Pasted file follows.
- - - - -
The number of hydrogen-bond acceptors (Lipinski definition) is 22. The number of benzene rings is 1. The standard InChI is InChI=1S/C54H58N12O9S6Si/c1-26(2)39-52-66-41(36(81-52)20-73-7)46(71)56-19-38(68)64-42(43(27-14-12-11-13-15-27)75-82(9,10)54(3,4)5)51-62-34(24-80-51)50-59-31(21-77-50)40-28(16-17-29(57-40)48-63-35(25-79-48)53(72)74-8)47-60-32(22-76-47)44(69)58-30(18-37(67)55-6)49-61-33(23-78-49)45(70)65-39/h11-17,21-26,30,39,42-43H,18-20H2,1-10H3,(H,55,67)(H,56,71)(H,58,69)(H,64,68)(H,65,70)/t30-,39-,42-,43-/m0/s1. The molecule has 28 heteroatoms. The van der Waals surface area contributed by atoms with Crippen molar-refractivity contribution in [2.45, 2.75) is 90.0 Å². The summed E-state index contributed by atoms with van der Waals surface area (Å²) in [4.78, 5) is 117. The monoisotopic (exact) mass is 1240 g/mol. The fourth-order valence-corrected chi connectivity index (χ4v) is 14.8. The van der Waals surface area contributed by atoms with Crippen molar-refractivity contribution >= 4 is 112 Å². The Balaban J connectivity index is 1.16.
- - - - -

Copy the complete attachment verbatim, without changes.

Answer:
The number of hydrogen-bond acceptors (Lipinski definition) is 22. The number of benzene rings is 1. The standard InChI is InChI=1S/C54H58N12O9S6Si/c1-26(2)39-52-66-41(36(81-52)20-73-7)46(71)56-19-38(68)64-42(43(27-14-12-11-13-15-27)75-82(9,10)54(3,4)5)51-62-34(24-80-51)50-59-31(21-77-50)40-28(16-17-29(57-40)48-63-35(25-79-48)53(72)74-8)47-60-32(22-76-47)44(69)58-30(18-37(67)55-6)49-61-33(23-78-49)45(70)65-39/h11-17,21-26,30,39,42-43H,18-20H2,1-10H3,(H,55,67)(H,56,71)(H,58,69)(H,64,68)(H,65,70)/t30-,39-,42-,43-/m0/s1. The molecule has 28 heteroatoms. The van der Waals surface area contributed by atoms with Crippen molar-refractivity contribution in [2.45, 2.75) is 90.0 Å². The summed E-state index contributed by atoms with van der Waals surface area (Å²) in [4.78, 5) is 117. The monoisotopic (exact) mass is 1240 g/mol. The fourth-order valence-corrected chi connectivity index (χ4v) is 14.8. The van der Waals surface area contributed by atoms with Crippen molar-refractivity contribution >= 4 is 112 Å². The Balaban J connectivity index is 1.16.